The upper red imprint reads, “Mail Carried by Bangladesh Boys[sic] Scouts/From…To…Batch…/Time…Date…Unit…”. The purple impring reads, 10 Dec.1971/Mongla River Port/Liberated by Mukti Fouze”. The cancellation reads, “Liberation Forces/Naval Sector Head Quarters” The center of the cancellation states, “River Camp (?)/11.1.?? (?)/No – 8”. The back has a date of 13 December 1971. Great appeal to the collector, but a fake.
The imprint referring to the Boy Scouts is different. The point of origin of the cover is allegedly Basantapur-Khulna on July 28, 1971. The alleged receiving date is 31 July 1971. The overprint is the printed Jessore overprint.
This cover was allegedly sent from Kaligunj-Khulna on 19 May 1971, to Darsana.
This cover was allegedly from the Chittagong Hill Tracts and was received at Mymensingh. In the two cancellations are the words “Mukti Bahini”.
The stamps are cancelled with a Chittagong Hills Tracts cancellation and a received cancellation of Dacca, the capital. Later the spelling was changed to Dhakka. The stamps do not have any overprint.
The purple impression reads, “7 Dec. 1971/Maulavi Baear Chhatak/Fenchugang Sunamgang/Sylhet Town/Liberated by Mukti Fouze”. The cover allegedly was posted at Sylhet and was received at Barisal. The stamps on the back have no overprint. Whoever made this cover did not think the situation completely through. It bears an impression about the Boy Scouts and the Mukti Fouze, but the stamps are not overprinted. The population was anxious to erase the name Pakistan from everthing in the new country and the stamps would have certainly been overprinted. Again one must ask why would all these messages be in English, with these towns being liberated, they had the time to make the rubber stamp to stamp on the envelope, but they didn’t think it was important to overprint the stamps?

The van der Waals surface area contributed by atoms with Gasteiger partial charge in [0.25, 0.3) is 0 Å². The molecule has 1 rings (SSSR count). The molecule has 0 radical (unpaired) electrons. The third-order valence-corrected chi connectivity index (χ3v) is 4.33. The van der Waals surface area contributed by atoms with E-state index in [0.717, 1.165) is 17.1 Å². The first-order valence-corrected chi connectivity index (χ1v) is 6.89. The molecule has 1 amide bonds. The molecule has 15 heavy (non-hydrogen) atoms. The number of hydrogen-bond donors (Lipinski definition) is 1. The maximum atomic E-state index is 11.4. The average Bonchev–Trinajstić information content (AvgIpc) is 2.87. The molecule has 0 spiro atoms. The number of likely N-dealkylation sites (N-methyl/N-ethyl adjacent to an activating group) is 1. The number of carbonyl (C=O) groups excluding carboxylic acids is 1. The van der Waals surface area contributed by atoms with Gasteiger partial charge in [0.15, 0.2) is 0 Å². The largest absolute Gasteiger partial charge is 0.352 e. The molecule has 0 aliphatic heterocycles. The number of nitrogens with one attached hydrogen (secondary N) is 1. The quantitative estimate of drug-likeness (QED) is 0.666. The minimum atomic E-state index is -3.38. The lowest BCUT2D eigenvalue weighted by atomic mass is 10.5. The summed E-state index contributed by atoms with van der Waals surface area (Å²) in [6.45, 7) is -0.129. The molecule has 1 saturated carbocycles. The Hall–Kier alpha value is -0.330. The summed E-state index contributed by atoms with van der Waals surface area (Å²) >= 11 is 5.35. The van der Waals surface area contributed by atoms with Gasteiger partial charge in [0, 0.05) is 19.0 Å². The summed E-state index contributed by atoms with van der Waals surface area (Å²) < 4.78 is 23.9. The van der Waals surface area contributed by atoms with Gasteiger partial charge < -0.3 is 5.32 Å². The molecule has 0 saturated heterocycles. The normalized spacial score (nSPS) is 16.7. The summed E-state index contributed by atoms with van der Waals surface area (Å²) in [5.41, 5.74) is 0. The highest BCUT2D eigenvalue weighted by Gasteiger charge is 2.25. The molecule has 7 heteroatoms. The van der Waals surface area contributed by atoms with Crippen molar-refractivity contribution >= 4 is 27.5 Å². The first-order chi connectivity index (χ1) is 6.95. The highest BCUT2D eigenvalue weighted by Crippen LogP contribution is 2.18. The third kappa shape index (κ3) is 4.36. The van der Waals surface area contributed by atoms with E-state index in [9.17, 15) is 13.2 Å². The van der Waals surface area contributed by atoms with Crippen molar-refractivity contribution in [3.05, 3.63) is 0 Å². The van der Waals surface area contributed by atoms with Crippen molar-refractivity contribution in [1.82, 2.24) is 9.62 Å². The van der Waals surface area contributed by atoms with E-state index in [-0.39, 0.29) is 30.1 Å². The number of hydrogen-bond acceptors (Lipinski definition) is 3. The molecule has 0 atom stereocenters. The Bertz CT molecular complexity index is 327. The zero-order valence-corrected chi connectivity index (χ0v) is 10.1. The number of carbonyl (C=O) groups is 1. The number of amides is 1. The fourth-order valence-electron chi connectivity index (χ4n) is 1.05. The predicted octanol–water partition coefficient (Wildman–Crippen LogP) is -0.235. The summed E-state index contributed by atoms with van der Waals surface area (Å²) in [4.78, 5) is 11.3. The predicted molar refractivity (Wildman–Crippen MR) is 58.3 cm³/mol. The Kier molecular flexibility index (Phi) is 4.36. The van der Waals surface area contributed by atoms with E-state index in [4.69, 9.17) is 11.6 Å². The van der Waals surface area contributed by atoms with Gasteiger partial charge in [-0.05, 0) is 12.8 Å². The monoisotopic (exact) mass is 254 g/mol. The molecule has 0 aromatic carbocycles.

6 February – Another Scout item made by an Indian dealer. These were made as collecting of Scout material is very popular and they were created to sell to such collectors.
5 January – This is an item made by an Indian dealer. If you look closely, the stamps have cancellations, that are genuine, but are unreadable and faint. The fake Scout marking has been added to the cover. From past examples of similar items, the marking is generally applied to a part of a stamp, making it look like a cancellation. When I questioned about a different, but somewhat similar item, I was told it was a cachet and there was no room on the cover, without it touching some of the stamps. Never-the-less they claim they are genuine, but they are not and they are privately made, not made by the government.
9 October 1995 - Flowers of Bangladesh (2nd series)
The top image is of the genuine set of Flowers of Bangladesh stamps. Below it are covers using stickers made of the stamps. No one knows who made them, but they are imperforate images of the stamps. In some instances, the total image is not present as the image was cut off at one of the edges. Someone created these covers and they did go through the mail.
This cover bears two fake Upa-Zilla overprinted stamps. One overprint is in the normal position and the other has a second one that is inverted. It was created as a ‘Philatelic Cover”. The canceller was illegally purchased after Bangla became the language to be used in all cancellers in the late 1980s, and applied to this cover in 1993. The cover never went through the mails and must be considered a fake.